Rainy start points to pot of (blue and) gold for RHS graduates

Rainy start points to pot of (blue and) gold for RHS graduates

By Steve Smith - Staff Writer

Just as the 273 graduates began their ‘Pomp and Circumstance’ march, the skies opened up. The rain fell through principal Eric Baim’s speech – which began with, “There doesn’t seem to be any sign of a downpour, so let’s get this started” – but tapered quickly by the time Baim introduced Class President Kelly Falkowski.

It was around then that a rainbow hovered perfectly, as if on cue, over the Class of 2010.

After recounting several key events in the Class of 2010’s tenure at the school, Falkowski said, “While the majority of us got to share in these moments, they aren’t the only ones I want you to recall. It will truly be the little moments that define our high school career – our epiphanies, our light bulbs, our ‘a-ha’ moments.”

She told graduates that those moments are what help define their future life decisions.

“We must ask ourselves, ‘Have we learned what is necessary to be the person we dreamt of being?,’” she said. “Did we work hard even when we thought failure was inevitable, and did we properly celebrate the times when we reached success?”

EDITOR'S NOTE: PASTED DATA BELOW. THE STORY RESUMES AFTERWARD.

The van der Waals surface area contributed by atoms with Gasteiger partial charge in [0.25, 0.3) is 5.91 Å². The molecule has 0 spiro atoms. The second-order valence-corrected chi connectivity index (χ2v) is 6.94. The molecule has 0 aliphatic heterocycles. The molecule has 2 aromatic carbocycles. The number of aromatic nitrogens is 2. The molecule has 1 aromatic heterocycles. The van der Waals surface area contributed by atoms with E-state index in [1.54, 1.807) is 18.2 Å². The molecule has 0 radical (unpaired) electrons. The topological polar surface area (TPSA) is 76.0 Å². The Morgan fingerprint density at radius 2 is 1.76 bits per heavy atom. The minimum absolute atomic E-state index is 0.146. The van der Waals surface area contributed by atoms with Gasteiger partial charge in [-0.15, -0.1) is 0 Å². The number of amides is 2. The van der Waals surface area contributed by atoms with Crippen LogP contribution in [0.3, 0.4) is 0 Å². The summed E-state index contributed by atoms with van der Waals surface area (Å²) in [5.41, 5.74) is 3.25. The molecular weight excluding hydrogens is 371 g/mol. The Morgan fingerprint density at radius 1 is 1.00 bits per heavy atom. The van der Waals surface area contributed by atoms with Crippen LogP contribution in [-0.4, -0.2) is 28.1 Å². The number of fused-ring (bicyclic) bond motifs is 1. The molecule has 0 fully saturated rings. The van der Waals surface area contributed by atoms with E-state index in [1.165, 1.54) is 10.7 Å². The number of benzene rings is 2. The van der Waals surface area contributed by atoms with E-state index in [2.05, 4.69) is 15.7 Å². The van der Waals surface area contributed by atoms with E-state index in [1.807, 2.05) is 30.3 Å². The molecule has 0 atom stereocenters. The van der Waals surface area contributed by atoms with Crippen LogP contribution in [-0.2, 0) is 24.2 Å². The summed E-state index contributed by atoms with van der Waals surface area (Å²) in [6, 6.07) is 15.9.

Salutatorian Jordyn Woodtke wanted grads to thank family and friends who supported them along their journey, and then referred to the last four years as a chapter in each person’s life story.

“It appears that each one of us is on the same sentence in our journey,” she said, “but we have all made it here following very different stories.”

Woodtke said that students fell into many categories, such as athletes, comedians and serious scholars, but high school would not have been the same with the absence of any of them.

“Maybe you were all of these people, and maybe you were none of them,” she said, “and high school would not have been the same without you.”

Valedictorian Allison Burg said graduation made her think of her younger sister, who recently just started school. “It made me think about the kind of person she will be on her graduation day,” Burg said. “It made me think about my outlook on life then, and now, and all I’d learned since then.”

Burg encouraged her classmates to go out into the world as adults, but to hang on to their child-like sense of excitement. “The problem is, after that first day, everyone can’t wait to be the next year older – can’t wait to grow up,” she said. “Kids are often the ones with the better outlook on life than any of us. Life is a day-to-day adventure to them. A kid’s life is a constant quest for something new. They dream big. This is the type of attitude we should all take on, and make memories worth remembering out of every single day.”


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